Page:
Before VPD we had a Java class that tacked “where customer_id=?” or “and customer_id=?” on every query right before it went to the database so the customer would only see their data. To implement this in VPD upon login ot the DB we would have the app set a variable in the app context that would be used by the VPD policies to allow the session to only see their records. So yeah, you have to code it up right and assign VPD policies to tables, and also trust that Oracle holds up their end of the bargain.

    So was it good for us? In theory it was nice to offload the SQL predicate handling to something outside our application but in practice the advantages didn’t outweight the disadvantages.

    • When we had dozens of clients in one database and when we upgraded they all had to get upgraded at the same time. We had lots of tug-of-wars with customers that didn’t want to upgrade for whatever reason or wanted to do their own QA on the new versions.

    • We entertained the Old instance/New instance thing for upgrades but migrating data was risky and associated downtime did not make customers happy. We did roll our own procedure that would step through tables and export data… But certainly not as easy as a quickie Export or Data Pump job.

    • We also had issues with VPD predicate analysis when it came to Partitioning. As with alot of Oracle features they may work OK on their own but once you combine with other features things get unpredictable. For us partitions not related to the current customer_id weren’t getting eliminated because the predicate analysis was coming too late in the processing of the SQL statement. We worked around it by changing from static to dynamic VPD policies but our time spent parsing shot up.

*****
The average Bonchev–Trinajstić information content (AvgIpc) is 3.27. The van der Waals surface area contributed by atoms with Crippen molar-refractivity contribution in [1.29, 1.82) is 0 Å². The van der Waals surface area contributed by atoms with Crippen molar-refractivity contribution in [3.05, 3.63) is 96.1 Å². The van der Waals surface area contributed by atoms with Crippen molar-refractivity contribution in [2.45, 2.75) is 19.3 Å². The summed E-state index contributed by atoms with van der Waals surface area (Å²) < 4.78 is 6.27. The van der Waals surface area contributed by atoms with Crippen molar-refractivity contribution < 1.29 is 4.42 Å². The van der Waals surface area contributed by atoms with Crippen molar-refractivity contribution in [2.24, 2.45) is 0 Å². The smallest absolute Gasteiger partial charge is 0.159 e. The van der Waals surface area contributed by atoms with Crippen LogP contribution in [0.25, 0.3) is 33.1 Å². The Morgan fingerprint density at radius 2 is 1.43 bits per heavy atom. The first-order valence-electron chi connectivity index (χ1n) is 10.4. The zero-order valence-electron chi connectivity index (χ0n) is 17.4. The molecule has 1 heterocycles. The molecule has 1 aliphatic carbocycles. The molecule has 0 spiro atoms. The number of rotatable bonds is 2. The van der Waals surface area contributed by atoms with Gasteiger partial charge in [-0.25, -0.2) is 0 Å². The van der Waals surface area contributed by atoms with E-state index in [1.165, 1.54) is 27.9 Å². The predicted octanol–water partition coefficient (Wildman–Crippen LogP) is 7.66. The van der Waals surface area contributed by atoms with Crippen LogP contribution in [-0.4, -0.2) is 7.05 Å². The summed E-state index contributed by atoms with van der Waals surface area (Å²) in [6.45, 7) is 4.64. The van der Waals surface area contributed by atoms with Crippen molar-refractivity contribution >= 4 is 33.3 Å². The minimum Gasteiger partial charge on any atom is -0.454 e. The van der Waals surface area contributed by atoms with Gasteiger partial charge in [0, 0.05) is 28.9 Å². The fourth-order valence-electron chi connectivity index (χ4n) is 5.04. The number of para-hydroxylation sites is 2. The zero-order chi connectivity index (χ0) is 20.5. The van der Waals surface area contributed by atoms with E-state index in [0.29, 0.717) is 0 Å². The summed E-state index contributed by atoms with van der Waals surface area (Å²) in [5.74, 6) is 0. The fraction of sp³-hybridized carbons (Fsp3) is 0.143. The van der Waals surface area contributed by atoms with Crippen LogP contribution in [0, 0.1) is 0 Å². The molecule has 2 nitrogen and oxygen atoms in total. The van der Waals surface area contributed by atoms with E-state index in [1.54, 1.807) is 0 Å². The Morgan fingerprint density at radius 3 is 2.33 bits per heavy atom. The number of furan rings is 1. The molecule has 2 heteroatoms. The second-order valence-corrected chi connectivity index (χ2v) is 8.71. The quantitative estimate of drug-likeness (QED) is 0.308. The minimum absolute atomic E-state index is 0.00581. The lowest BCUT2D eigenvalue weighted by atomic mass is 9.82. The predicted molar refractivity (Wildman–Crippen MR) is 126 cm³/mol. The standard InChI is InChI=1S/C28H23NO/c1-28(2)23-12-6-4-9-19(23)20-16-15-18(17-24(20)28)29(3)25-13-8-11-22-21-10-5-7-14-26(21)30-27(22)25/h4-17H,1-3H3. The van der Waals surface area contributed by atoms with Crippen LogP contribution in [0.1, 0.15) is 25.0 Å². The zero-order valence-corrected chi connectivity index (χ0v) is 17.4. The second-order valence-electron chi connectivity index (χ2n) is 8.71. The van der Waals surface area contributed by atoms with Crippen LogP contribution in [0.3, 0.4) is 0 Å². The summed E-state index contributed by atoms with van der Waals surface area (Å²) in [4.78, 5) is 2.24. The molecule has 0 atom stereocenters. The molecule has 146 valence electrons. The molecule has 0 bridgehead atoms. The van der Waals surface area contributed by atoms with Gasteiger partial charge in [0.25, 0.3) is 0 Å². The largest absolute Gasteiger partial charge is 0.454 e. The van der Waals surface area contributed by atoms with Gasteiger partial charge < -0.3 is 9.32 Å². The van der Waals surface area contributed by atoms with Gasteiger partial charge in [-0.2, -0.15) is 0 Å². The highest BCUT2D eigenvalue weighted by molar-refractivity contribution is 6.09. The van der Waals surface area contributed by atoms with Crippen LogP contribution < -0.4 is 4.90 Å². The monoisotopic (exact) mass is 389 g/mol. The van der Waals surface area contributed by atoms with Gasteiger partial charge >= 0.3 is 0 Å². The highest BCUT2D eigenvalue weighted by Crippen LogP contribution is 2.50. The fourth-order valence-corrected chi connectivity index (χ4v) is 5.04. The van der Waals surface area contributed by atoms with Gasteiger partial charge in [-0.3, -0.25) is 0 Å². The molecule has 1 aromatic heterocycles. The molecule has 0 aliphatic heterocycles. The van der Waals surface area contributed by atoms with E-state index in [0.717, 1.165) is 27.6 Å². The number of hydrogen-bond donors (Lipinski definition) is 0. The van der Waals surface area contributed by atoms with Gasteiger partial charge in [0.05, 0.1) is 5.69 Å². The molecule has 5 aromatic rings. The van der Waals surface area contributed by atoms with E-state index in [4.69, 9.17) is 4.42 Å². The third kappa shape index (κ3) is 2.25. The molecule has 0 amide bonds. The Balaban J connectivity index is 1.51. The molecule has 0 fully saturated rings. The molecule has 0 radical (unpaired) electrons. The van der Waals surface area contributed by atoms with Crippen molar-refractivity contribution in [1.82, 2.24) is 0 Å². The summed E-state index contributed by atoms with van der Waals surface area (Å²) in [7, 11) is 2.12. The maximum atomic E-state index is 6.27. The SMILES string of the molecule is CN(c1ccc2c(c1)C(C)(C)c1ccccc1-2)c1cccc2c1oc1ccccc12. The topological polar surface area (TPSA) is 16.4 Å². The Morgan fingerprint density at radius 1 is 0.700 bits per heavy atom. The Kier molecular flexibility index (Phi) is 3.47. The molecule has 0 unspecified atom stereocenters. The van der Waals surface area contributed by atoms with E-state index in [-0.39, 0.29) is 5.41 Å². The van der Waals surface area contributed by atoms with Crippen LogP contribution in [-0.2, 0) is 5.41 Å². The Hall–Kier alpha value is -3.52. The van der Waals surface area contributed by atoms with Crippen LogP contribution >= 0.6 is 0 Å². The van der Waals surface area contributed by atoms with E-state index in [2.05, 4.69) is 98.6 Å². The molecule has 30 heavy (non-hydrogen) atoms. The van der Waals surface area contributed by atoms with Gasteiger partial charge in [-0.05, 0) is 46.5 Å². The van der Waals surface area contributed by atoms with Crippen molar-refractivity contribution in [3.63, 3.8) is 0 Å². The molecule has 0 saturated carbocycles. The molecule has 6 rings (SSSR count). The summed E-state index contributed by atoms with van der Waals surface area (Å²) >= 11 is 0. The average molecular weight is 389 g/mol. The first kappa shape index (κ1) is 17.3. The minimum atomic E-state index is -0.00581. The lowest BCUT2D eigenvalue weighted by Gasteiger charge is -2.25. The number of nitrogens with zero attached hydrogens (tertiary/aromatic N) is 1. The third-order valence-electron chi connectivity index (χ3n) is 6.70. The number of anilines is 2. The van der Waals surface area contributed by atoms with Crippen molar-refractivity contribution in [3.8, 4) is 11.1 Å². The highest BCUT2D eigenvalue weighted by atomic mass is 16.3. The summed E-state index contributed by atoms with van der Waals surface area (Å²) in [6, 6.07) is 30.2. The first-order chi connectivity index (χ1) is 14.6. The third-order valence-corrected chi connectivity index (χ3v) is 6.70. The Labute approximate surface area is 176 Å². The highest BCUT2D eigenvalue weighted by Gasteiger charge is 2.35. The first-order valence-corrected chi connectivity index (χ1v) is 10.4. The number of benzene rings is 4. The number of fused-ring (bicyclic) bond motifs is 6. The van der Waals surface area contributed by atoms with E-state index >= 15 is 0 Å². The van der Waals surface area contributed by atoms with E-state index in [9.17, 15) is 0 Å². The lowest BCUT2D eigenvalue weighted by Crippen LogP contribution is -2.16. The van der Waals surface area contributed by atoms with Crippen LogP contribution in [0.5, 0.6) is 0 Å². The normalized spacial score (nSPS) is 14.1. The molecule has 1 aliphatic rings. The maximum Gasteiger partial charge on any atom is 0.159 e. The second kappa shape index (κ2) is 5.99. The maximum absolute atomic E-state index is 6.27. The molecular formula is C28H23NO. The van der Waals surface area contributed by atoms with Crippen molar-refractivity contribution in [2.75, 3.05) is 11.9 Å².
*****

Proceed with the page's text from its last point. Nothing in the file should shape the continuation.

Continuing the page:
So after all that what is my take on it? I would have spent the time making sure our app made good use of bind variables and continued with the old mechanism that added customer_id to the SQL statement.

  6. When you say ‘separate instances’, are you talking about one instance with multiple schemas on it? Or do you really mean multiple instances running on a single machine? There is little reason to run multiple instances on a single machine, as opposed to running multiple schemas on a single instance – each schema would still have their own set of tables, indexes, etc.

    Anyways, I don’t have a full answer, but one thing to keep in mind is the licensing costs of Oracle, and how that can affect what the optimal solution is.

    According to the Oracle store,

    • Oracle standard edition one is $5,800.00 / Processor (where on x86, a processor is a socket, and you can go to up 2 sockets)
    • Oracle standard edition is $17,500.00 / Processor (where on x86, a processor is a socket, and you can go to up 4 sockets)
    • Oracle enterprise edition is $47,500.00 / Processor (where on x86, a processor is 2 CORES – so you have to effectively double that price for quad core CPUs)

    So if, for example, you need 8 quad core CPUs to handle 100 customers, licensing that on a single database is VASTLY more expensive than having 4 separate databases, each having 2 quad core CPUs, each running 25 customers.

    8 quad core CPUs requires enterprise edition, and would have a list price of 16 x $47,500 = $760,000. 4 machines, each running standard edition one, and each with 2 quad-core CPUS, would have a list price of 8 x $5,800.00 = $46,400 – a factor of 16 difference. Now, keep in mind that no one pays list price for enterprise edition, but there is still a huge difference to consider.

    If you don’t have a huge need for database operations across clients, and you don’t need enterprise edition features, and you need this level of CPU power (or expect to grow to need this level of CPU power), the licensing costs are going to be a huge downside of the one-instance approach.